At 36 he settled down with Marlene, my soon-to-be Mom. They created a classic suburban life in Milton, Ontario, with daughters and a rotating roster of family pets my Dad would have to drive to the cornfield when they didn’t work out. (To clarify: he’d escort the wayward animals to the cornfield, not the kids. And it was the 80s, so animal rights weren’t as… robust.) My Dad was a top-notch father of three girls. He was caring, generous, supportive to no end, and truly engaged. I’m proud he wasn’t just my Dad, but that he was also a best friend I could count on for advice and words of encouragement. He was my biggest fan and I only hope he knew the feeling was mutual.
When I was seven I proclaimed in writing that I was never getting married. I later amended the document to bet my Dad $300 I wouldn’t get married until I was at least 25 (just like the cornfields… don’t ask). When we moved out of our family home my Dad lamented that we had forgotten the folded up oh-so-official paper tucked into the door to the attic. Much to my surprise he produced the tattered yet legally binding document during his speech at my wedding; reading it out loud, he gave me three crisp hundred dollar bills for winning the bet he knew all along he’d lose. My Dad was honorable and thoughtful, with that hint of mischievousness.
My Dad was a dedicated and diligent worker. Retiring from Caterpillar after 37 years — gold watch included! — he climbed the corporate ladder to become the General Manager of the Parts Distribution Center in Toronto. Ever the diplomat, he helped negotiate tricky union agreements and when offered a promotion to manage the largest Caterpillar plant in LA, he said no because he had a teenager at home whose life he didn’t want to disrupt (but oh how I’d have loved my life to have been disrupted by moving to LA at 17!). Three lessons about work I learned from my Dad:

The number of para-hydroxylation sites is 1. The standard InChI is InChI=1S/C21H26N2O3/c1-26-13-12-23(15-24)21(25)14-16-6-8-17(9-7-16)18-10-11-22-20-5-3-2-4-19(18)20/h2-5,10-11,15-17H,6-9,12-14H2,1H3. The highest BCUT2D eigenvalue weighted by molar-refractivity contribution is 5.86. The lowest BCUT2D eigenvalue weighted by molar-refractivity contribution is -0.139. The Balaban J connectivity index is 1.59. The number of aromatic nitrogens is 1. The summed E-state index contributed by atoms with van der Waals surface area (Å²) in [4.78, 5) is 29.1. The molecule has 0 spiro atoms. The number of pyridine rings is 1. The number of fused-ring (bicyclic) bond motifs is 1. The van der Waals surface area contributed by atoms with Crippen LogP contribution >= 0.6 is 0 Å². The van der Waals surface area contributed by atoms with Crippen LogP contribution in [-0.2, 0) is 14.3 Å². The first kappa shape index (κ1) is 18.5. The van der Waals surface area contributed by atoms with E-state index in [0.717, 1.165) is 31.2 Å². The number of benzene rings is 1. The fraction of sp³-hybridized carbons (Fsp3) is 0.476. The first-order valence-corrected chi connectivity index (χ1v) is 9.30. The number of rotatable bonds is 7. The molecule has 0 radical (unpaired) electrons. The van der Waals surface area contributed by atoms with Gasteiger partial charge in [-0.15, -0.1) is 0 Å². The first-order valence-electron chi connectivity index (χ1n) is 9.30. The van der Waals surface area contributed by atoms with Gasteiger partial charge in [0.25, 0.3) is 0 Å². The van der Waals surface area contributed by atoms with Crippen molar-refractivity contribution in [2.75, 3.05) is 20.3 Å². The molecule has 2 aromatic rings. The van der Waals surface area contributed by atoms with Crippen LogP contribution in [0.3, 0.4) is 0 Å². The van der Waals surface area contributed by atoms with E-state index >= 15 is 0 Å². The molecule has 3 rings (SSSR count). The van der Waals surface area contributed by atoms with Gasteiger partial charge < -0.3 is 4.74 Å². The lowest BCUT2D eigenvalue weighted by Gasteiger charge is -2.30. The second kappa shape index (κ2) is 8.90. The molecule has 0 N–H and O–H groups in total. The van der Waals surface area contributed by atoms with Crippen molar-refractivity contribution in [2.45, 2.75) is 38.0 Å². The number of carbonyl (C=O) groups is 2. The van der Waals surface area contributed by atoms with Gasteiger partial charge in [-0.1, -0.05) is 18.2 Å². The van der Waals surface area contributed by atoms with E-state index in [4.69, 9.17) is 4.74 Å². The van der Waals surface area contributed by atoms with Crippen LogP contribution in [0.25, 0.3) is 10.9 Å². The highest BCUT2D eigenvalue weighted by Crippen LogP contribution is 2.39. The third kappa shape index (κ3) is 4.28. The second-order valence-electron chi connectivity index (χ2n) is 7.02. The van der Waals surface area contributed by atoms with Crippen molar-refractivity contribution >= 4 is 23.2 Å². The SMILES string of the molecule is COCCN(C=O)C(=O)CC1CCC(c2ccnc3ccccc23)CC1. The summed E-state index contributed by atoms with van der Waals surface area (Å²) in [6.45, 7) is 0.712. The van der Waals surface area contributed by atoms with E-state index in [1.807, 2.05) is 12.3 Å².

Always overdress for the part (I watched him wear a three-piece suit and tie for most of his career).
Keep your chin up with a stellar work ethic (I watched him work 10 hours a day like clockwork without a whiff of complaint, not even once).
The 5 Ps: Proper Planning Prevents Poor Performance (I watched him diligently prepare for every meeting, every performance review, every presentation, every trip to Caterpillar’s HQ in Peoria, IL… so writing this eulogy makes me a “proper planning” chip off the old block).
I’m so grateful I had him as a career role model.
Apart from his girls, my Dad had two loves in life: horses and baseball. About a foot too tall to be a jockey, baseball held some hope for him. And oh how close he came to the big leagues! He made it to a New York Yankees tryout camp, dazzling them on day one and unfortunately pitching a few too many home runs on day two. Not many people can say they came that close to wearing the same uniform as Babe Ruth. Not many people can also say that they’ve pre-arranged their gravestone to be engraved with the iconic Tigers’ “D”… and speaking of engravings, at 73 my Dad got that infamous Tigers’ D tattooed into his left arm. His beloved baseball glove sat in the trunk of his car right until the end, ready for an impromptu game of catch with his brothers or nephews. It now rests where it belongs: on his left hand, forever.